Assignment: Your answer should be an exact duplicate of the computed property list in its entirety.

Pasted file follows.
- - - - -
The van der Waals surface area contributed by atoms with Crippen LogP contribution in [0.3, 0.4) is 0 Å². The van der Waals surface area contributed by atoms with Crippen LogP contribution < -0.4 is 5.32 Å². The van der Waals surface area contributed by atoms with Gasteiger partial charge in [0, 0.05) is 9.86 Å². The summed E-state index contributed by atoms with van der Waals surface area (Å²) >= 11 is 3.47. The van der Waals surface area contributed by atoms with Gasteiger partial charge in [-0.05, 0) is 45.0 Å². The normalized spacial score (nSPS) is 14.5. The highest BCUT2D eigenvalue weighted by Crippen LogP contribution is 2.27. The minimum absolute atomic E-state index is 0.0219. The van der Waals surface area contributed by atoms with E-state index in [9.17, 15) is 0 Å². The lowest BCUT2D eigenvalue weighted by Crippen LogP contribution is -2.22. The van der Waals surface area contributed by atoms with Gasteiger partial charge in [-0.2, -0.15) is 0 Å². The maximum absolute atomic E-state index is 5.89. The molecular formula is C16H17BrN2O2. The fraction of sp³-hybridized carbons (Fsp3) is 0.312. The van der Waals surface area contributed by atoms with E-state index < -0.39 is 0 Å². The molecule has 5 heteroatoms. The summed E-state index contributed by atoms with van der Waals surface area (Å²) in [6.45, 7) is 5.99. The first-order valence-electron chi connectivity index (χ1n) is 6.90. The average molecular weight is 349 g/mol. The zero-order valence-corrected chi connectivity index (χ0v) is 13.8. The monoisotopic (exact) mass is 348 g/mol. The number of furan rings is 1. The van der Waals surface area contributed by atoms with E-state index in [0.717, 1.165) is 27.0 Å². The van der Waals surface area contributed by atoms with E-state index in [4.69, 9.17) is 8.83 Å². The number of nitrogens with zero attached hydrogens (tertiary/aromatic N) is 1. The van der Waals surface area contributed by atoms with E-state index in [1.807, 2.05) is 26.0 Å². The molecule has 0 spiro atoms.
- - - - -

The van der Waals surface area contributed by atoms with Crippen LogP contribution in [0.3, 0.4) is 0 Å². The van der Waals surface area contributed by atoms with Crippen LogP contribution < -0.4 is 5.32 Å². The van der Waals surface area contributed by atoms with Gasteiger partial charge in [0, 0.05) is 9.86 Å². The summed E-state index contributed by atoms with van der Waals surface area (Å²) >= 11 is 3.47. The van der Waals surface area contributed by atoms with Gasteiger partial charge in [-0.05, 0) is 45.0 Å². The normalized spacial score (nSPS) is 14.5. The highest BCUT2D eigenvalue weighted by Crippen LogP contribution is 2.27. The minimum absolute atomic E-state index is 0.0219. The van der Waals surface area contributed by atoms with E-state index in [9.17, 15) is 0 Å². The lowest BCUT2D eigenvalue weighted by Crippen LogP contribution is -2.22. The van der Waals surface area contributed by atoms with Gasteiger partial charge in [-0.2, -0.15) is 0 Å². The maximum absolute atomic E-state index is 5.89. The molecular formula is C16H17BrN2O2. The fraction of sp³-hybridized carbons (Fsp3) is 0.312. The van der Waals surface area contributed by atoms with E-state index < -0.39 is 0 Å². The molecule has 5 heteroatoms. The summed E-state index contributed by atoms with van der Waals surface area (Å²) in [6.45, 7) is 5.99. The first-order valence-electron chi connectivity index (χ1n) is 6.90. The average molecular weight is 349 g/mol. The zero-order valence-corrected chi connectivity index (χ0v) is 13.8. The monoisotopic (exact) mass is 348 g/mol. The number of furan rings is 1. The van der Waals surface area contributed by atoms with E-state index in [0.717, 1.165) is 27.0 Å². The van der Waals surface area contributed by atoms with E-state index in [4.69, 9.17) is 8.83 Å². The number of nitrogens with zero attached hydrogens (tertiary/aromatic N) is 1. The van der Waals surface area contributed by atoms with E-state index in [1.807, 2.05) is 26.0 Å². The molecule has 0 spiro atoms.